GymHawks see diverse roster as an advantage


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Although gymnastics showcases some of the world’s most physically gifted athletes, it is as much a mental sport as it is a physical one. Visualization, technique, and approach are the essentials to any successful routine.

JD Reive, the head coach of the Iowa men’s gymnastics team, is as big of a believer in the concept as anyone. He’s even geared his recruiting and coaching philosophies in a way that adheres to the idea.

“We’re an intellectual sport,” he said Reive. “And what that means is, we have to be open to learning from every perspective.”

The Hawkeyes’ roster features 20 members. The diversity — and thus the perspectives —in that group, though, is quite staggering.

In total, the team’s members represent nine different states and four different countries. Anton Gryshayev, a senior from Littleton, Colo., firmly believes the team’s contrasting backgrounds serve as an advantage rather than a challenge the gymnasts must overcome.

“It’s huge to have people from different parts of the world,” he said. “Having so many different and diverse people in one group helps us fix problems faster and allows everyone to help. You can listen to more people with critiquing experience and that definitely helps.”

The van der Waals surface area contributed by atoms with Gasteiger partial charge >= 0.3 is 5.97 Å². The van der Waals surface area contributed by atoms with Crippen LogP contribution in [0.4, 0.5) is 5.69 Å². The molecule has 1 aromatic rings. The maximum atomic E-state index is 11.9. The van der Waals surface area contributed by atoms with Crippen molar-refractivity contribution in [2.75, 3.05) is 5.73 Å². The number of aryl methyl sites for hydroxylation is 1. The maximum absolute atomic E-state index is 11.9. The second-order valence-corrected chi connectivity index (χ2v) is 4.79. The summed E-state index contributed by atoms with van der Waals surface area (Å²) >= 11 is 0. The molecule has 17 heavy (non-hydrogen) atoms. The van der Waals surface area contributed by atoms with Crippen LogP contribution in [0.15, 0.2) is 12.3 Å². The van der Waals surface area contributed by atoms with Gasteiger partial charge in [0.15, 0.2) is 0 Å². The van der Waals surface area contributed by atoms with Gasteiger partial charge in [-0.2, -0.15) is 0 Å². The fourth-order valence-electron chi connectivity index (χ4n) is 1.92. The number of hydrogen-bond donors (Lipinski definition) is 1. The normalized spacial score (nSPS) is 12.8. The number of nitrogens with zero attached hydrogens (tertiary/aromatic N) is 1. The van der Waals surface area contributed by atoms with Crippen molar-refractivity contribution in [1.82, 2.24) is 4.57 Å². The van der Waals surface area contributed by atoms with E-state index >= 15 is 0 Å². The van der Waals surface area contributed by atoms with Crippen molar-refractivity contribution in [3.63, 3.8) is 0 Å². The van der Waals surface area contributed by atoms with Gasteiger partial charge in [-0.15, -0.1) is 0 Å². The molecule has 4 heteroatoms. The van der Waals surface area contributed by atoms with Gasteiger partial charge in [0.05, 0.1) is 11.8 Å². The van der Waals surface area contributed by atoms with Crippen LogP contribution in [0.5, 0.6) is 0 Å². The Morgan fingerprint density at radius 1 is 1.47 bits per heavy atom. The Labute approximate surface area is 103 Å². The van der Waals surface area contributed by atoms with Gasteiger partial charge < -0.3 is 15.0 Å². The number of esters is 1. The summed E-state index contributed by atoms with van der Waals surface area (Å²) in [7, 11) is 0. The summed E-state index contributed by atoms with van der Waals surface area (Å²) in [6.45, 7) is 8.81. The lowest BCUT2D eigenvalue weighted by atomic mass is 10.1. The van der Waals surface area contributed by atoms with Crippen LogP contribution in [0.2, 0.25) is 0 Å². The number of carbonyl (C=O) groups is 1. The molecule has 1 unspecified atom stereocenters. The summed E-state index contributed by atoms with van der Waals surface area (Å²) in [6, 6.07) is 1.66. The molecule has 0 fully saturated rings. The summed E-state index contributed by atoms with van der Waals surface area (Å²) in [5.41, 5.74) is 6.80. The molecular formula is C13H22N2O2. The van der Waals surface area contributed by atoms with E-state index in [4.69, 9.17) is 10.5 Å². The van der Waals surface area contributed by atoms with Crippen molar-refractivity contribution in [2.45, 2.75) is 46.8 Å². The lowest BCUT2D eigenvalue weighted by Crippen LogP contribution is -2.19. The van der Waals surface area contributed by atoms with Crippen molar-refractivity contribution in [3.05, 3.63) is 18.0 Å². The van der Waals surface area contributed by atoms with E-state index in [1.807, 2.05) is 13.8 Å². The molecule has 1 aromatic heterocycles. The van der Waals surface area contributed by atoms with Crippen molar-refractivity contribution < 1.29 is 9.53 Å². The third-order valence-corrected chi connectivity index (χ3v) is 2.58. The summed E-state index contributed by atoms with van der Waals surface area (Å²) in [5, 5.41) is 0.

Michael Heredia, the team’s first-year assistant coach, echoed Gyshayev’s statements and also expressed the belief that the diversity can benefit the team outside the gym as well.

“You come in your freshman year and you don’t have anyone telling you what to do or what your guidelines are outside the gym,” Heredia said. “People have to figure out how to balance school and athletics without having parental supervision on them always. So just having that diversity brings us together because we learn from each other.”

Some of the diversity seen on the team comes naturally, as Reive noted. Gymnastics has certain “hubs” around the country in which top-tier talent is abundant. Demographically, those hubs — such as California and Texas — tend to be spread out. In part this can lead to a diversified roster.

However, Reive has made it a point to recruit all over the country, and the world for that matter, regardless of where the talent may be.

“Getting them to open their eyes to the bigger world around them is crucial,” he said. “That diversity exposes them to different ways of thinking, whether it’s a social thing, a training thing or just the college experience itself — it opens their eyes to things they may have not have been exposed to before.”

The Hawks are not scheduled to begin their season until Jan. 19, when they will compete in the Windy City Invitational, hosted by Illinois-Chicago. Until then, Reive and the Hawkeyes will count on their diversity to propel their progress in practice.

“There’s a huge amount of peer teaching and development that goes on within this group,” Reive said. “The more ideas and thought processes that we can bring in, the better the team is going to be.”

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